How to see print() output and REPL from VSCode?

  • I followed all the instructions to install VSCode on Windows, and the M5Stack plugin for VSCode, I am able to blink the LED on my M5Stick-C so far.

    How can I view the outputs of my print statements?

    How can I use the MicroPython REPL?

    The "OUTPUT" tab of VSCode is always blank, and none of these options shows me the REPL or serial print output


    The "TERMINAL" tab is always showing me Windows Powershell

    When VSCode is connected to the M5Stick, no other serial port terminal program (such as Putty, TeraTerm, RealTerm, etc) is able to access the COM port. I cannot just run some sort of command line serial port terminal through Powershell since the port is occupied

    If I disconnect VSCode, I get the error 0_1653536701744_1b8925ae-9caf-49e5-83f9-587e178273cd-image.png , so disconnecting to use an external terminal app is not an option

    I feel like I am missing something obvious... Please help me view my print output from within VSCode without disconnecting the COM port

  • @robalstona said in How to see print() output and REPL from VSCode?:

    Try this extension

    Thanks I have already installed that. Where in that extension can you see serial port print output while simultaneously being able to access the files?

  • I have the same problem Frank. I have yet to be able to do this. It's very frustrating and a real limitation of the devices IMHO. I really wish they would make this work as they hardware is perfect for small IOT devices, or if there is some way to do it they would TELL US!

    As a work around I set up an MQTT publish to send the equivalent of print statements to a MQTT mosquitto server so I can subscribe and read them on another device . Here's an example of the micropython below. Note that I run mqtt.start() in the because I am also using subscribe in main app for another purpose.

    Note that you need to supply the ip of the mqtt server. And choose your own topic of course
    It should act like a real print statement so you can mix and match object types, plus I added a "name" argument so you can specify where the code is coming from . The print statement prints "{name} -- {print contents}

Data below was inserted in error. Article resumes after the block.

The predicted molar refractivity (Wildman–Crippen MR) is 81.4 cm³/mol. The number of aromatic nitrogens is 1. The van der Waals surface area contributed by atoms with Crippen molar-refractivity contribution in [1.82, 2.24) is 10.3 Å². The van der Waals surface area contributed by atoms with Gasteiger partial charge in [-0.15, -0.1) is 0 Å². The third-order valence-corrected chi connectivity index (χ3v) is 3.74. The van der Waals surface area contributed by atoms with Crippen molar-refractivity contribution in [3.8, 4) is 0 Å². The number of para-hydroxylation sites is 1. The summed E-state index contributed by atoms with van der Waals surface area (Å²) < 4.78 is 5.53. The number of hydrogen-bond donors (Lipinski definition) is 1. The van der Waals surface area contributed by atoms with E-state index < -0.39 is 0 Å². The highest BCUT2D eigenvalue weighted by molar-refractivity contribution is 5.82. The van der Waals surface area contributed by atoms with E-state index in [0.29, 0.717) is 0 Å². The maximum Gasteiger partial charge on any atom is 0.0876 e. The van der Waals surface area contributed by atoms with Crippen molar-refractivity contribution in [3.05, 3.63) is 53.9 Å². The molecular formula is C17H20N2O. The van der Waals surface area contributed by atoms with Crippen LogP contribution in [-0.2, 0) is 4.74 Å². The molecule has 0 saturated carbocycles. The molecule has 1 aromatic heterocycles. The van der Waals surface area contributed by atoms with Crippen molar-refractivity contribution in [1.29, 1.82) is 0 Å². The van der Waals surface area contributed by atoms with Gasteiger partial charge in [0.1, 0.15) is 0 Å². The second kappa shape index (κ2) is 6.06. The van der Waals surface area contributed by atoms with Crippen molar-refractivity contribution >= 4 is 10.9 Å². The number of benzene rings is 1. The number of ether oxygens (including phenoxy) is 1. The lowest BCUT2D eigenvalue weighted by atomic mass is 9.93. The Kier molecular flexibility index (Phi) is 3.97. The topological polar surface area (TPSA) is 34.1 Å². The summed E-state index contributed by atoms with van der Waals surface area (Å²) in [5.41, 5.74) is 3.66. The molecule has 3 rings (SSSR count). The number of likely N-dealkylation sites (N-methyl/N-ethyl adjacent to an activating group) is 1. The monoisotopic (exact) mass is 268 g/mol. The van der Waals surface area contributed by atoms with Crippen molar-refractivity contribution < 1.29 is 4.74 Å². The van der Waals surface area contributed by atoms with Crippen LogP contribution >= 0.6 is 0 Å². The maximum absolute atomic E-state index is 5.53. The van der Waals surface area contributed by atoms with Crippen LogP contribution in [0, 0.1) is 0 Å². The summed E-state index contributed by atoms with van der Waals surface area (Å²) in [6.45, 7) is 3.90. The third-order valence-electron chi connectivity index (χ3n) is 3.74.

Tailor to suit .

    from mprint import *
        b= 29       
        mPrint("slope: {}, intercept: {}".format(m,b))
    except Exception as e:

    from m5mqtt import M5mqtt
    import io
    	mqtt = M5mqtt('servo','192.168.x.x', 1883,'','',300)
    def mPrint(*args,name =__name__,**kwargs):
    	outs = ptos(*args,**kwargs)
    	x="{}  -- {}".format(name,outs)
    def ptos(*args,**kwargs):
    	output = io.StringIO()
    	print(*args, file=output, **kwargs)
    	contents = output.getvalue()
    	return contents
    if __name__ == "flow.m5ucloud":
    	mPrint("test message")

  • While not quite the same, on the Core 2, Tough and Fire boards you can use Advanced > BLE UART in UIFlow (or the equivalent Micropython/ Arduino/ESP-IDF/Zephyr code) to wirelessly send logs to any Nordic BLE UART terminal, including web NUS consoles like

    Just visit that page on a BLE enabled desktop using Chrome or Firefox and pair your device once it has BLE UART running. Even works to send commands back to the M5stack if you set up receiving in your esp32 app.

  • Currently my solution is that I wrote software that tunnels data between a virtual serial port and a real one, while displaying it to me. It uses com0com to setup the fake serial port.

    Basically, m5stick is COM4, com0com is configured with fake COM6 and COM7. COM6 is connected to COM4 via my app and I can see the text in between them and inject keystroke too. VSCode talks with COM7 and all of the data from COM7 goes to COM6, to my screen, then to COM4

    I also coded it so if I hit ESC, it sends the CTRL-C signal to the terminal so it brings up REPL. (pressing CTRL-C will quit the whole terminal lol)

    This solution still sucks, exceptions are still printed to the LCD instead of to the COM port